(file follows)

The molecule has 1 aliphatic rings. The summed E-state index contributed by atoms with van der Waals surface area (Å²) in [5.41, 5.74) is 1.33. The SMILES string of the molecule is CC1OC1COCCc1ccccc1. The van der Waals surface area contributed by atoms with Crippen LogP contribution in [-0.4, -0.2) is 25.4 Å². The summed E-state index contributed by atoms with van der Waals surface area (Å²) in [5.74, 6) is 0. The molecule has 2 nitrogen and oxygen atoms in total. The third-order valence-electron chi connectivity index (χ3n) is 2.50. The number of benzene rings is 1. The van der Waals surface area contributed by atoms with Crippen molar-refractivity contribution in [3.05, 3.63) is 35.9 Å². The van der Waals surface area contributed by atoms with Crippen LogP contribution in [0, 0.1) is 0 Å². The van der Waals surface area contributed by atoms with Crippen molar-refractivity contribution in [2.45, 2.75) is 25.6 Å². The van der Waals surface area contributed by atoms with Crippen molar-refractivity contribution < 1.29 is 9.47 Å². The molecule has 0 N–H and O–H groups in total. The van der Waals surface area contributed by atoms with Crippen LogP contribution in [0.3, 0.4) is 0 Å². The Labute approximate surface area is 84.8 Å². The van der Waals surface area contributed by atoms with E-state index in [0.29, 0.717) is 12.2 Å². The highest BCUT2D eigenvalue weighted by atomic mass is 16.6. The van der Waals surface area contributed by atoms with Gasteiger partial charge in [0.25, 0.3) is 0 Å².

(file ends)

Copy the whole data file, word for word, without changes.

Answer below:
The molecule has 1 aliphatic rings. The summed E-state index contributed by atoms with van der Waals surface area (Å²) in [5.41, 5.74) is 1.33. The SMILES string of the molecule is CC1OC1COCCc1ccccc1. The van der Waals surface area contributed by atoms with Crippen LogP contribution in [-0.4, -0.2) is 25.4 Å². The summed E-state index contributed by atoms with van der Waals surface area (Å²) in [5.74, 6) is 0. The molecule has 2 nitrogen and oxygen atoms in total. The third-order valence-electron chi connectivity index (χ3n) is 2.50. The number of benzene rings is 1. The van der Waals surface area contributed by atoms with Crippen molar-refractivity contribution in [3.05, 3.63) is 35.9 Å². The van der Waals surface area contributed by atoms with Crippen LogP contribution in [0, 0.1) is 0 Å². The van der Waals surface area contributed by atoms with Crippen molar-refractivity contribution in [2.45, 2.75) is 25.6 Å². The van der Waals surface area contributed by atoms with Crippen molar-refractivity contribution < 1.29 is 9.47 Å². The molecule has 0 N–H and O–H groups in total. The van der Waals surface area contributed by atoms with Crippen LogP contribution in [0.3, 0.4) is 0 Å². The Labute approximate surface area is 84.8 Å². The van der Waals surface area contributed by atoms with E-state index in [0.29, 0.717) is 12.2 Å². The highest BCUT2D eigenvalue weighted by atomic mass is 16.6. The van der Waals surface area contributed by atoms with Gasteiger partial charge in [0.25, 0.3) is 0 Å².